Referencing the practice question in Derivative book of the CFA Curriculum. Page 50, question #4. Question reads: A security currently worth $225, investor wants to purchase the asset in 1 year and is concerned with possible rise in price of the asset. So the investor enters into a forward contract to buy the asset in one year. Rf is 4.75%. Question part D: Suppose at expiration, the price of the asset is $190, calculated the value of the forward contract at expiration and also indicate the overall gain or loss to the intestor on the whole transaction. Answer key indicates there’s a gain on asset of $35 ($225 - $190) so the net loss is -10.69 (loss for the long is -45.69=$190 -$235.69). Can anyone explain the gain on the asset? where did that come from? Thanks and much appreciated!

Asset today is worth 225$ wants to purchase asset. In the forward market it is worth 190$. If he bought the asset now - it is worth 225 If he bought it in the forward market - it is available at 190 Essentially it is an opportunity cost of not buying it today… he has to spend less to buy it in the forward market - so it is a gain (imputed) for him. But his forward is worth 235.69 (@ rf). so he has lost 190-235.69 on the purchase – since he contracted for 235.69 he would gain only if price rose above that amount. If it fell - the Short party to the transaction gains.

CP - It sounds like you have the right answer - though I think your explanation is a little confusing. P0 is 225 P1 is 190 (not P in fwd mkt) b/c the investor holds cash instead of buying the asset he/she has the imputed gain of $35 absent entering into the fwd contract the investor did gain by not buying the asset at t=0 However, the inv. did enter into the fwd contract to buy @ 235.69 at t=1, so the transaction ends up in a loss b/c they’ll have to pay 235.69 for an asset now worth 190.

Thanks guys for the help. Much appreciated. - JD

I’m still not clear on this. The investor is still required to purchase the asset at $235, regardless of what the market price is. If prices fall, he has a loss; if they go up, he has a gain. What am I missing here?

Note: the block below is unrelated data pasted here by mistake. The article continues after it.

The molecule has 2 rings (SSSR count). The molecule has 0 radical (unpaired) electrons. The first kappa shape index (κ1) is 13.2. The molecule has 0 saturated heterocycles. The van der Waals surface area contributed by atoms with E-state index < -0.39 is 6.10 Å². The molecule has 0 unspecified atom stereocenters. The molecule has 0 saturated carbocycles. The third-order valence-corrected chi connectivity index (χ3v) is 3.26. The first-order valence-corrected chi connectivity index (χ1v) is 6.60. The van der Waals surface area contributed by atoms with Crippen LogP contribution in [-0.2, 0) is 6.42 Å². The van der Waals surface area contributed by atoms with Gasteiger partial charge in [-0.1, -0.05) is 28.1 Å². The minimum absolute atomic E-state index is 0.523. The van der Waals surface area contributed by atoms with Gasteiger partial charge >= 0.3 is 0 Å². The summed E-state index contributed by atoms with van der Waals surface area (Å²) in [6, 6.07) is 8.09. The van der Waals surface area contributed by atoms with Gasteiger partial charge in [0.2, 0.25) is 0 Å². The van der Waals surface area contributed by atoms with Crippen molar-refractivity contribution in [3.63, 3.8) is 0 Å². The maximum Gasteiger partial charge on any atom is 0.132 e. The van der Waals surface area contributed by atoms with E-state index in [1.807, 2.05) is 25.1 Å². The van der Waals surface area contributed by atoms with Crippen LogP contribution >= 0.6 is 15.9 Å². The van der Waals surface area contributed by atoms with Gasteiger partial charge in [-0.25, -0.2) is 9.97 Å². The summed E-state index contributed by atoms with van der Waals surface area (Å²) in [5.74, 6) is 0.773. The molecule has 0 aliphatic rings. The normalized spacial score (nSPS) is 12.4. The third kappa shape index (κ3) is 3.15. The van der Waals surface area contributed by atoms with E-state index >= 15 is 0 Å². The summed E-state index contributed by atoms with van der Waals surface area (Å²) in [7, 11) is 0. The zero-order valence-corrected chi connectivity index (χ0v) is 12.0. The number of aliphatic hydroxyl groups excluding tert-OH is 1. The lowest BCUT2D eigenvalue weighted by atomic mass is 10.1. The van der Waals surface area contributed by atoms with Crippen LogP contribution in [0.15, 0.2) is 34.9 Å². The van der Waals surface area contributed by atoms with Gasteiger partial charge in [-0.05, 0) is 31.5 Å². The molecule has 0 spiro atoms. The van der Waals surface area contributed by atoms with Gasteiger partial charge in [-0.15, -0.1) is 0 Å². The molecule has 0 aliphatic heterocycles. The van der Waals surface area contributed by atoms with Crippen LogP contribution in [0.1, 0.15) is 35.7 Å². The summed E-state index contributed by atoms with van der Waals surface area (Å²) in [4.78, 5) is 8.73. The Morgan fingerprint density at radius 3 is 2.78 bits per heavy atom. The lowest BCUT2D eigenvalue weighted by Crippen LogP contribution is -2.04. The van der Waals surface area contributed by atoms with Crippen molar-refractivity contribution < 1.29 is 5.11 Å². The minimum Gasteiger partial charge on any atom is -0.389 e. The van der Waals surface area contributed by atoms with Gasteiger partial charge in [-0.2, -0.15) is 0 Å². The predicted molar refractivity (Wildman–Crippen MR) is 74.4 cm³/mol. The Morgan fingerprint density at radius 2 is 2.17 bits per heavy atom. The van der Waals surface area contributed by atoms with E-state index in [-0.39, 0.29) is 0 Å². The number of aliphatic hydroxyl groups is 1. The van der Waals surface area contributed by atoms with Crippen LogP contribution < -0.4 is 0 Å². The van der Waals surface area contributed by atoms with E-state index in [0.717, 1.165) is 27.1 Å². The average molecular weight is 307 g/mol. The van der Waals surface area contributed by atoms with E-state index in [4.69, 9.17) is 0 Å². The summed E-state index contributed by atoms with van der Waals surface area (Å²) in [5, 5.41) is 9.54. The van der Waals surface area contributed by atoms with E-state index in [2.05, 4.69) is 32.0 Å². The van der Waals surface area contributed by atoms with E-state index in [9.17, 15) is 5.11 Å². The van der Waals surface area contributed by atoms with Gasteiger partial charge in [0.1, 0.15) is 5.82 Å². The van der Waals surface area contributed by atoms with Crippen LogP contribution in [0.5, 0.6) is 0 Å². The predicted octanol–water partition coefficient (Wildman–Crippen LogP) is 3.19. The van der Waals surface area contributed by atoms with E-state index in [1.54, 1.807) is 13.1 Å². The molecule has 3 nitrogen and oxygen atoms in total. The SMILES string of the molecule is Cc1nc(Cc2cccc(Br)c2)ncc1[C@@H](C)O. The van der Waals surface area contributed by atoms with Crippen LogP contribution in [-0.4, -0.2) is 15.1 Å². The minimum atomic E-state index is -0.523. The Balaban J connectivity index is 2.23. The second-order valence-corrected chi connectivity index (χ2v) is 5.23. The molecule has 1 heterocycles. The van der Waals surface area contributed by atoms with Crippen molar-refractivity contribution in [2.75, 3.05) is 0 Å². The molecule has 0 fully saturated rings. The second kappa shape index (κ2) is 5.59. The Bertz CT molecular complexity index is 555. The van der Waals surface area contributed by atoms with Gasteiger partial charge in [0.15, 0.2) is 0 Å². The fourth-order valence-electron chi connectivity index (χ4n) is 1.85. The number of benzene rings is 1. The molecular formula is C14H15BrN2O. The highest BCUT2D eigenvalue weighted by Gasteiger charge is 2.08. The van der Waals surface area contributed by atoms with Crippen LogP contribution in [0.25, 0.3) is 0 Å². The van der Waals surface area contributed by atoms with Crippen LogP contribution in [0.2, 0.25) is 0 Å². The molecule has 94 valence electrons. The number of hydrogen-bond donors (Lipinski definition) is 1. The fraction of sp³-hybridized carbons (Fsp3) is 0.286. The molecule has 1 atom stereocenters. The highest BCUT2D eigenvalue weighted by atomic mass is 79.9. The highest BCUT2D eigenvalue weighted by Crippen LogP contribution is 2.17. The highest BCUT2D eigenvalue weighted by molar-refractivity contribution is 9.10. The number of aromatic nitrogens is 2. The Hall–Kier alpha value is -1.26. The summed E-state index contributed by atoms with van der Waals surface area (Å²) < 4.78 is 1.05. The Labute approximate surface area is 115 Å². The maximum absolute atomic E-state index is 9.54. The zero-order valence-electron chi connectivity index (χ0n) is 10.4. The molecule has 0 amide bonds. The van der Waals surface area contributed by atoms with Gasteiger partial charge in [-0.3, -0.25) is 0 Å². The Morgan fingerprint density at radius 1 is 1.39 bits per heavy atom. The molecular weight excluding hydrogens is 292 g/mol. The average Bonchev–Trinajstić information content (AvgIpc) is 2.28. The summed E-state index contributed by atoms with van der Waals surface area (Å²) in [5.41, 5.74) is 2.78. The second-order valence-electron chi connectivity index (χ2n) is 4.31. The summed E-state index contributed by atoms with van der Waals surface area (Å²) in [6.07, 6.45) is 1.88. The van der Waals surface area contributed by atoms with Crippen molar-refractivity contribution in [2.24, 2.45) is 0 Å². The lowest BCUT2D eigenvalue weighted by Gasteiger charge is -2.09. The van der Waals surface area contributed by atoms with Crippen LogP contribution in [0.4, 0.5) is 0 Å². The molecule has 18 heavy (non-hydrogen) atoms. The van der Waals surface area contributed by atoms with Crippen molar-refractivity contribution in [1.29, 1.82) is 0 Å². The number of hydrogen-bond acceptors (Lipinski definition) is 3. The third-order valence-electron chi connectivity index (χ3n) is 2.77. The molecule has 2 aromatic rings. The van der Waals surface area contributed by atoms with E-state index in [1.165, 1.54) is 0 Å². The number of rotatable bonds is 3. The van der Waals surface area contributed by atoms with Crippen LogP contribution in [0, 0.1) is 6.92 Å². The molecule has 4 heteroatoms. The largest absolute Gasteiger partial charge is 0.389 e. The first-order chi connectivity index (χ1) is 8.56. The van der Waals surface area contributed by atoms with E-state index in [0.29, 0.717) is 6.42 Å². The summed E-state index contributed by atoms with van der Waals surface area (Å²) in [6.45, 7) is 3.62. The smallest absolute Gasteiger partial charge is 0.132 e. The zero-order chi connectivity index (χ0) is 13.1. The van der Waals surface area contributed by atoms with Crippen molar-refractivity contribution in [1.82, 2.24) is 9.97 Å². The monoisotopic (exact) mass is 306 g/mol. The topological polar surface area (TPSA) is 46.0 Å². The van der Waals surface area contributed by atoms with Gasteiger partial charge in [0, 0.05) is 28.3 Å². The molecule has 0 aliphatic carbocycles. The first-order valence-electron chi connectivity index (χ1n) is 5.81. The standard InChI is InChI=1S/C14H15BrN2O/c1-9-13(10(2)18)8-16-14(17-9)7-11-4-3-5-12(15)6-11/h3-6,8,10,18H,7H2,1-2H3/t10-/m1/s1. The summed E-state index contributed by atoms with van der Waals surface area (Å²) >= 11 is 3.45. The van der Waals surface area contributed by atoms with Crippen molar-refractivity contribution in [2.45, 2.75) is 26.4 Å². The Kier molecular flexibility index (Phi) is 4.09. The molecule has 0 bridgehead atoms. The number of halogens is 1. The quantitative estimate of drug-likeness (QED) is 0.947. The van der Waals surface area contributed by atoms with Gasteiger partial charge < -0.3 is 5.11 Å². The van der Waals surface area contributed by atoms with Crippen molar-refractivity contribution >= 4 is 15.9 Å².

yeah, i don’t see the gain here either, are you sure the question is correctly translated here? I think the gain could only come if the investor shorted the asset and covered in one year with the forward (190 - 235.69 + 225 - 190) = -10.69

The “gain” here comes from NOT buying the asset at t = 0 and instead buying at t = T at the lower price. They’re doing a poor job showing that you can break down the PNL at t = T into the “change in asset price” net of cost of carry: Long’s PNL = (end price - start price) - (cost of carry) -$45.69 = (-$35) - ($10.69) If you look at part E, it’s the same question but with S_T = $240 and you’ll find that 4.31 = (+$15) - ($10.69) The key here is that the cost of carry is the same. Win or lose on the ultimate price, the long paying the cost of carry, i.e. is borrowing money from the short at the RFR.

but the question states you buy the asset one year from now in a forward price, so that fwd price is 235 so you have a loss. It does not state that the investor buys the asset at 190 one year from now. It appears you are long the forward and the price drops therefore you are down the forward price vs. spot at one year.

ro424 Wrote: ------------------------------------------------------- > but the question states you buy the asset one year > from now in a forward price, so that fwd price is > 235 so you have a loss. It does not state that the > investor buys the asset at 190 one year from now. > It appears you are long the forward and the price > drops therefore you are down the forward price vs. > spot at one year. But the question is asking for the gain on the asset (the underlier) not the forward contract. This is the value of the forward minus the cost of the carry.

justin88 Wrote: ------------------------------------------------------- > ro424 Wrote: > -------------------------------------------------- > ----- > > but the question states you buy the asset one > year > > from now in a forward price, so that fwd price > is > > 235 so you have a loss. It does not state that > the > > investor buys the asset at 190 one year from > now. > > It appears you are long the forward and the > price > > drops therefore you are down the forward price > vs. > > spot at one year. > > But the question is asking for the gain on the > asset (the underlier) not the forward contract. > This is the value of the forward minus the cost of > the carry. Thanks, it clicked as soon as I read that.

Thanks guys for the help. Much appreciated. - JD

just to make sure… if he did not enter into the contract, he would have an unrealized loss of $35 (225-190). If he did enter into the contract, he would also have an unrealized loss of $45.69. So by entering into the contract, he cut his losses down by $10.69.